GRAND FORKS, N.D. (AP) -- Ryan Muirhead and a couple of deer hunting buddies were driving the back roads of Kittson County on Dec. 12 - the last morning of Minnesota's muzzleloader deer season - when they came across a spectacle of nature they'll never forget.
There in the snow, just a few yards off the road, was a bull elk lying on its back, its massive antlers mired 8 to 10 inches in muddy ground that still wasn't frozen, despite an air temperature of 25 below zero.
The tracks in the snow suggested the bull had been with a herd of elk that jumped a fence and crossed onto state land. The bull made it across the fence, but somehow tripped and landed on his back.
It had been there at least two hours, Muirhead said, based on reports from others who had seen it cross the road about 6:30 a.m.
"We drove up, and here he was on state land," Muirhead, of Roseau, said. "He landed upside down just like a turtle."
The bull was still alive, and Muirhead and his hunting partners walked up and considered their options for freeing the big animal.
"Everybody was standing there going, 'What do we do?'" he said.
They didn't know it at the time, but the antlers eventually would measure among the largest ever scored by Boone and Crockett, the organization that has recorded the scores of trophy animals since 1830.
They hadn't been there long when some local residents came driving by. A crew of people soon was there with a 10-foot 2-by-4, which they got under the bull's antlers to pry its head out of the mire and turn the animal on his side.
The job, he said, took eight people.
"We got him rolled over thinking he was going to dart, but he was so tired, he had no steam left," Muirhead said. The elk staggered to the fence but fell to the ground.
"Finally, he got up and stopped and looked back at us," Muirhead said.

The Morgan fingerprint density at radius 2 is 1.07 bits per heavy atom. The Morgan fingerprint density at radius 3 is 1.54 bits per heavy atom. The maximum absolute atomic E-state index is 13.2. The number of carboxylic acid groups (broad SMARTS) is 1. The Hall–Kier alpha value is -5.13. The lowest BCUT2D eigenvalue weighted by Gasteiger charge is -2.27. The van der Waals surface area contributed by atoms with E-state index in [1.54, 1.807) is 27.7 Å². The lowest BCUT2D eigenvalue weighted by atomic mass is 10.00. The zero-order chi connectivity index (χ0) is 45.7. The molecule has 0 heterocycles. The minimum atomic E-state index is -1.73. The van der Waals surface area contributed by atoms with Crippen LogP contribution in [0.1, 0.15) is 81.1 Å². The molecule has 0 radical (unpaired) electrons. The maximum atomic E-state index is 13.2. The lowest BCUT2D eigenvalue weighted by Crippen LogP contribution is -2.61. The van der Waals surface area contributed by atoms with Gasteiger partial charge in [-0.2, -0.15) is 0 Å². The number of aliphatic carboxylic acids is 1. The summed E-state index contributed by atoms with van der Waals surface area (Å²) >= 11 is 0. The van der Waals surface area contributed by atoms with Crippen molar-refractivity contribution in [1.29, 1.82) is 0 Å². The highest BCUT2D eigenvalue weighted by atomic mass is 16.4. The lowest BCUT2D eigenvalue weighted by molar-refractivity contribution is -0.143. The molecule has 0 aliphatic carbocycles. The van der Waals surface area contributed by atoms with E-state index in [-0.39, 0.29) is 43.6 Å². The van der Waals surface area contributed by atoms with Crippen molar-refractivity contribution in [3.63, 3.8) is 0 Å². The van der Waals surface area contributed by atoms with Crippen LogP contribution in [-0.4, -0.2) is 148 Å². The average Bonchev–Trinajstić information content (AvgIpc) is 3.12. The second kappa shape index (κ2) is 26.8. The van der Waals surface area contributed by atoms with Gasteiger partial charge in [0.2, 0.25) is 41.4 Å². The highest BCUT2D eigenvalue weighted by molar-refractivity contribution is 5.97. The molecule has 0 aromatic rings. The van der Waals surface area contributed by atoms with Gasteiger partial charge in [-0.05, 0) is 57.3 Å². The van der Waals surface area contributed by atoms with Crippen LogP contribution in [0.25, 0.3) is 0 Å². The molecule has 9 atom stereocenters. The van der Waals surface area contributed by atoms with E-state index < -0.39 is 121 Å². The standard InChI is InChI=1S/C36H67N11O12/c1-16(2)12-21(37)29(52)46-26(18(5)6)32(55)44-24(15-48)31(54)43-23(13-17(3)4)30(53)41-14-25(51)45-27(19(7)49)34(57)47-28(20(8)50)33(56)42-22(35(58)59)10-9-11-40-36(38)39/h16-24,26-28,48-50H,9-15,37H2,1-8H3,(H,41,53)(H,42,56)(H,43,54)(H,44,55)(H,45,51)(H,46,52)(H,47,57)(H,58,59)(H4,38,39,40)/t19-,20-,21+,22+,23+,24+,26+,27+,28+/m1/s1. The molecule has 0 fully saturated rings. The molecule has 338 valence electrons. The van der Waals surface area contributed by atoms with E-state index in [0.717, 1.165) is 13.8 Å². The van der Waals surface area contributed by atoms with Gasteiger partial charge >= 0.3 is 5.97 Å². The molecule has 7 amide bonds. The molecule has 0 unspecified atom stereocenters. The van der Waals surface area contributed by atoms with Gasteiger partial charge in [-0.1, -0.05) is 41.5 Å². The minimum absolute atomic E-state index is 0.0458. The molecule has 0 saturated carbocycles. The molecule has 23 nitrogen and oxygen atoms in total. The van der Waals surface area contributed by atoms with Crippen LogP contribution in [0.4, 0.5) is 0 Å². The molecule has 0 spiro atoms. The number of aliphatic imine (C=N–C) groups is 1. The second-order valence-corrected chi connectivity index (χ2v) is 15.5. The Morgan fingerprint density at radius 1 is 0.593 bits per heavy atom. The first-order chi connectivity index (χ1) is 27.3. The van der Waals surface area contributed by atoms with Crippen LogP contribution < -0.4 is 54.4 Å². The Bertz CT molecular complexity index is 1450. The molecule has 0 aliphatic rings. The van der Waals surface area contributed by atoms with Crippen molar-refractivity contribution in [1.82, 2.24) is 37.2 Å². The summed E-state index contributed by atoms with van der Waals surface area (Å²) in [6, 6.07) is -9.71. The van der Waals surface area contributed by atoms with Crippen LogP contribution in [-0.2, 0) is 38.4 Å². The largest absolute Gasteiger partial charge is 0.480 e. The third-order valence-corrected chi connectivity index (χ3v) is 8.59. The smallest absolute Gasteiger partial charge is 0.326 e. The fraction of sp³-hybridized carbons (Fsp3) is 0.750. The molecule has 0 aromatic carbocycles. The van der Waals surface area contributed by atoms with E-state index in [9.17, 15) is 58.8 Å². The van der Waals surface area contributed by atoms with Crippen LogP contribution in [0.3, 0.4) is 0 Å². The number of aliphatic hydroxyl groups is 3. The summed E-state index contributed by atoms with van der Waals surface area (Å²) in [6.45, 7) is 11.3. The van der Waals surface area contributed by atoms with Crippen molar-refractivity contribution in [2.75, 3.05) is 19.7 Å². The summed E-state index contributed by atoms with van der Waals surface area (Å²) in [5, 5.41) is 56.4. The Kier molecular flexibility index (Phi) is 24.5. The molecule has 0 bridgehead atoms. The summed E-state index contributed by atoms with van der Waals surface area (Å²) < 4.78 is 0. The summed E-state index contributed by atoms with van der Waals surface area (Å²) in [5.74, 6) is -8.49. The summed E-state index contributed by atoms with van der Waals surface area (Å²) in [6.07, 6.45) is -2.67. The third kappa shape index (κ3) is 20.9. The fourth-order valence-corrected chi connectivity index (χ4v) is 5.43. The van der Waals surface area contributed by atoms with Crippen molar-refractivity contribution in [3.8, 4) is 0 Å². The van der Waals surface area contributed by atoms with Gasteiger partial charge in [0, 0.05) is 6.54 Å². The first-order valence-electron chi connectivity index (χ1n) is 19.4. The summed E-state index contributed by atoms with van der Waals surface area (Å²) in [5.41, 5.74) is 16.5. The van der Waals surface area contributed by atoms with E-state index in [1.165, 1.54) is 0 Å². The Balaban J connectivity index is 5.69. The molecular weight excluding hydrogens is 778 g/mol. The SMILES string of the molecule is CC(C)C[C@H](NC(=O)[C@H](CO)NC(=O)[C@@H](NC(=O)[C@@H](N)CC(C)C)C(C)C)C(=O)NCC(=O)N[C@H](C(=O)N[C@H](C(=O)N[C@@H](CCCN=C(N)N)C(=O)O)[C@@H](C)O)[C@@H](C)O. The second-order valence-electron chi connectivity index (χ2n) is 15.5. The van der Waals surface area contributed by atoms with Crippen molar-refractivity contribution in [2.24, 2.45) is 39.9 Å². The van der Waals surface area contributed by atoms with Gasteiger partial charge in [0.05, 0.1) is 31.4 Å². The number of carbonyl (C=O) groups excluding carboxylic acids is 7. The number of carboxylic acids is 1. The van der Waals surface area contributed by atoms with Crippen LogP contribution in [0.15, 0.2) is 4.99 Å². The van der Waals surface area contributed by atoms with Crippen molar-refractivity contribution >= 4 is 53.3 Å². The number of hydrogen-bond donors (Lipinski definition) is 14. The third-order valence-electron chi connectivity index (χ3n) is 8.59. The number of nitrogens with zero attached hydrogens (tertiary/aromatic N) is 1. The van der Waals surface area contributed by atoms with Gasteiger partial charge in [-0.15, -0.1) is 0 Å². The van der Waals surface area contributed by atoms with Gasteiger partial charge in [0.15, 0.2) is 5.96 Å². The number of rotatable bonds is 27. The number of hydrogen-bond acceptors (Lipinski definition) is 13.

He drove back to the area the next day but there was no sign of the bull.
He drove back again the next morning - this time with his wife, Josie - and they walked into the woods where he'd last seen the elk. They'd gone maybe 600 yards when Josie spotted the bull bedded in the snow. They walked within about 25 yards, he said, but the bull was so exhausted it couldn't stand.
He snapped a few photos, and they went home.
Muirhead returned alone later in the day. More than 48 hours now had passed since they freed the bull from the mud, and it was obvious death was at hand. With the temperature barely above zero, Muirhead held vigil for six hours until the elk had taken its last breath late that afternoon.
Muirhead, who was interested in keeping the big bull's antlers, contacted the Minnesota DNR and conservation officer Ben Huener of Roseau responded.
After examining the elk Huener gave the animal to Muirhead.
Muirhead said he isn't sure if they'll be able to use the meat because the bull was so stressed.
The Muirheads took the cape and the head of the elk to Sportsman's Taxidermy Studio in East Grand Forks, where they planned to have it mounted. Randy Dufault, an official measurer for the Boone and Crockett Club, green-scored the rack at 456.5 inches. The antlers have to dry for 60 days from the time of the green-score measuring before they can be officially scored.
The rack, Dufault said, will score as a 6x7 typical with some non-typical points, even though it had 9 points on one side and 10 on the other with an asymmetrical pattern.
By any measure, Dufault said, the rack is the largest he's ever scored. If the score holds up after it dries, Dufault said it would rank No. 5 in the world. The world record non-typical elk - taken in Utah and certified in 2009 - officially scored 478 5/8.
"I've only done one over 400 in my whole life," Dufault said - in New Mexico, a state known for producing elk with trophy racks. "To be 456, that's just amazing."
"I've seen a lot of bulls way wider than this and way higher than this, but I've never seen this kind of mass," Dufault added. "This is really big. You never see one like this in Minnesota."
The Muirheads, meanwhile, have shown the antlers to numerous visitors since taking possession of the bull. The antlers are so massive a full-grown man couldn't get his hands around the base, which measures 13 1/8 inches on the right side.
"It's definitely something to see," Muirhead said.
Huener, the DNR officer, said it might be a sad ending for the bull, but at least the antlers will be preserved for people to enjoy. Fortunately for the Muirheads, they have a 22-foot cathedral ceiling in their living room. They're going to need a lot of space to display this trophy.
"I'm from Montana, and I've never seen anything that big," Josie said of the bull's rack. "It's a once-in-a-lifetime experience."